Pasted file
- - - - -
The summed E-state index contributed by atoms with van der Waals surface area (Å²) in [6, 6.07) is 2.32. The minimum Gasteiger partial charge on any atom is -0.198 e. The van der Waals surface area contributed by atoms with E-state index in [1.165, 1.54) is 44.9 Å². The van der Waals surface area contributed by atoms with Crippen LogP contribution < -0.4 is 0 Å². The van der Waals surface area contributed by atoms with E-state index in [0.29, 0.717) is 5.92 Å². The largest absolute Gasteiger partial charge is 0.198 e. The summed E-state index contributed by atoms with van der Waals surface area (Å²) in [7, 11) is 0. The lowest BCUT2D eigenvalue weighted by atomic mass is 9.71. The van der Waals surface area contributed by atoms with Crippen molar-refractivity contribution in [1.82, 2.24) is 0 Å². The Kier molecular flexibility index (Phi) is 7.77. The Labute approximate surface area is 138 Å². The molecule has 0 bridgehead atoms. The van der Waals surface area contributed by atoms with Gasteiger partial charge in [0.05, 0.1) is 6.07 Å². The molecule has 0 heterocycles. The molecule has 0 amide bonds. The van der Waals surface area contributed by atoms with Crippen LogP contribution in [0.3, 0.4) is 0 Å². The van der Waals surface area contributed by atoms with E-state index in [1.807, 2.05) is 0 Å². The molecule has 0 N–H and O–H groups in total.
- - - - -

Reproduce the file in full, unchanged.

The summed E-state index contributed by atoms with van der Waals surface area (Å²) in [6, 6.07) is 2.32. The minimum Gasteiger partial charge on any atom is -0.198 e. The van der Waals surface area contributed by atoms with E-state index in [1.165, 1.54) is 44.9 Å². The van der Waals surface area contributed by atoms with Crippen LogP contribution < -0.4 is 0 Å². The van der Waals surface area contributed by atoms with E-state index in [0.29, 0.717) is 5.92 Å². The largest absolute Gasteiger partial charge is 0.198 e. The summed E-state index contributed by atoms with van der Waals surface area (Å²) in [7, 11) is 0. The lowest BCUT2D eigenvalue weighted by atomic mass is 9.71. The van der Waals surface area contributed by atoms with Crippen molar-refractivity contribution in [1.82, 2.24) is 0 Å². The Kier molecular flexibility index (Phi) is 7.77. The Labute approximate surface area is 138 Å². The molecule has 0 bridgehead atoms. The van der Waals surface area contributed by atoms with Gasteiger partial charge in [0.05, 0.1) is 6.07 Å². The molecule has 0 heterocycles. The molecule has 0 amide bonds. The van der Waals surface area contributed by atoms with Crippen LogP contribution in [0.3, 0.4) is 0 Å². The van der Waals surface area contributed by atoms with E-state index in [1.807, 2.05) is 0 Å². The molecule has 0 N–H and O–H groups in total.